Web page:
(C) Reuters. FILE PHOTO: COVID-19 mass vaccination program in Jakarta
By Rupam Jain and Euan Rocha
MUMBAI (Reuters) – The U.S.-backed Quad alliance aims to invest in India’s pharmaceutical capacity as it looks to ramp up COVID vaccine output, but U.S. curbs on exports of key materials could hamper that effort, sources say.
The Quad alliance, grouping the United States, Japan, Australia and India, wants to expand global vaccinations and in turn counter China’s growing vaccination diplomacy in Southeast Asia and around the world. India is the world’s biggest vaccine maker.
As the alliance’s first virtual summit kicks off on Friday, one key assurance that India will be seeking is for an easing of export curbs, said two sources briefed on the matter.
The White House said last week it had used the U.S. Defence Production Act – which prevents export of materials to prioritise local production – to help drugmaker Merck make Johnson & Johnson (NYSE:JNJ)’s COVID-19 vaccine.
“India’s seeking both raw materials and investments from Quad partners and once this aspect is resolved, then the Quad alliance can start large-scale distribution starting in Southeast Asian countries,” said one Indian government source.
Earlier this week Reuters reported that the United States and Japan would help fund Indian firms manufacturing vaccines for U.S. drugmakers Novavax (NASDAQ:NVAX) Inc and J&J.
Some of the additional supplies from India will go to Southeast Asia as China pushes its own vaccines to supply Indonesia, Philippines and others in the region.
But the Serum Institute of India (SII), the world’s biggest vaccine maker, has said it is worried the U.S. ban on exports of materials like filters and bags, keeping them for U.S. companies, could limit production, especially of the Novavax shot that it was set to start making next month.
‘LOT OF CONCERNS’
“The ramp-up and scaling of Novavax production could take a sharp hit, and if restrictions persist this could down the road also slow the ramp-up of Covishield,” said a source close to the matter, referring to the Oxford/AstraZeneca vaccine that SII is also licensed to produce.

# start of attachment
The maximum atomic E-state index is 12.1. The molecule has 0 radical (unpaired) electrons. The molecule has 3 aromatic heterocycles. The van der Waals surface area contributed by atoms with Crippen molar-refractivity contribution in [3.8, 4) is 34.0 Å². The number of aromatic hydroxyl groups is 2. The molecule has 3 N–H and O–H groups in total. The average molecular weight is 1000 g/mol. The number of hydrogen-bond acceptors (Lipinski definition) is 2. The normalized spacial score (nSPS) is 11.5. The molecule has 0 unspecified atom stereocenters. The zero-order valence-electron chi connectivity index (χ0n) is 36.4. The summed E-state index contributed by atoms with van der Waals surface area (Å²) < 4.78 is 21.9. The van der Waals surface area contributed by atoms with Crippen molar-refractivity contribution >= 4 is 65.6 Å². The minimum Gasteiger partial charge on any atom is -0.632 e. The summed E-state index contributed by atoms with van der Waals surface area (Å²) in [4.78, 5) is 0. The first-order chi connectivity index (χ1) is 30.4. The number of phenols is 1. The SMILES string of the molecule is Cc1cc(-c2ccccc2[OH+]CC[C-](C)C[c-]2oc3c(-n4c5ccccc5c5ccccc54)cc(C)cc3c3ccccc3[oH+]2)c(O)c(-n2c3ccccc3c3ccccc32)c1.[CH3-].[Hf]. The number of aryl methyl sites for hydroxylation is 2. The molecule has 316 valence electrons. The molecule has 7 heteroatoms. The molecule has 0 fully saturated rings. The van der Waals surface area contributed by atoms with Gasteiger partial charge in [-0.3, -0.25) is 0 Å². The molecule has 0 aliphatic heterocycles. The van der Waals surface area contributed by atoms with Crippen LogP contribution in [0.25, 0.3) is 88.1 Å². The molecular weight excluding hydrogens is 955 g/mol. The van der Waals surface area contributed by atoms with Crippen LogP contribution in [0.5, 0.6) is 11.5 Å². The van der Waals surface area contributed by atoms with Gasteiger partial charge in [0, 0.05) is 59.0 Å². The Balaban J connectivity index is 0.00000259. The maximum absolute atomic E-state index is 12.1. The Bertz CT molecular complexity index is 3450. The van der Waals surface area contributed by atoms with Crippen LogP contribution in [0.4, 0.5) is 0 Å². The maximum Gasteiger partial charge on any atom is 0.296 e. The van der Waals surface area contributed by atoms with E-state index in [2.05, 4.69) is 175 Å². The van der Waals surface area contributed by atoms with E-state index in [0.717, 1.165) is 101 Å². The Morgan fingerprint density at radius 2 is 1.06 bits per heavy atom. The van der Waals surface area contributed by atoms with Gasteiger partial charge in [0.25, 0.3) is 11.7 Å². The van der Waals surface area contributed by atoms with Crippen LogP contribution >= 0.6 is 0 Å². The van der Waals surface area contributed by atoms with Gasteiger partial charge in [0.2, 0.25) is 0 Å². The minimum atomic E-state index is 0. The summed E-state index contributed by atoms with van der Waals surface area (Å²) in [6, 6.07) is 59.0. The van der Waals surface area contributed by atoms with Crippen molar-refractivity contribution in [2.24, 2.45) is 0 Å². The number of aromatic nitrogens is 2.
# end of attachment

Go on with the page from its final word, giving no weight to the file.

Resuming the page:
SII did not respond to a request for comment.
U.S. officials did not immediately respond to requests for comment. India’s foreign ministry had no immediate comment.
Limitations to production of the Novavax and Covishield shots risk hurting the GAVI/WHO COVAX initiative that is heavily reliant on those two vaccines as it shares inoculations with poorer countries.
The World Health Organization has said it also harbours a “lot of concerns” over manufacturing, supplies and procurement of vaccines and related materials.
“There’s a shortage of materials, of products that you need for the manufacturing of vaccines and for the vials, the glass, the plastic and the stoppers – everything that goes with that,” WHO’s chief scientist, Soumya Swaminathan, said in a World Bank discussion last week.
“That is where we need global agreement and coordination – not to do export bans, for example, for these raw materials.”
India’s Biological E has tied up with J&J to potentially contract-manufacture up to 600 million doses of its vaccine per year. They have signed an initial deal, but production volumes have not been agreed upon.
India makes more than 60% of all vaccines produced globally and its companies have promised to manufacture more than 3 billion doses of COVID shots a year.
The aim of the Quad initiative is to reduce manufacturing backlogs, speed vaccinations and defeat some coronavirus mutations, a senior U.S administration official told Reuters this week.
U.S. curbs on raw material exports could dent new Quad alliance’s vaccine push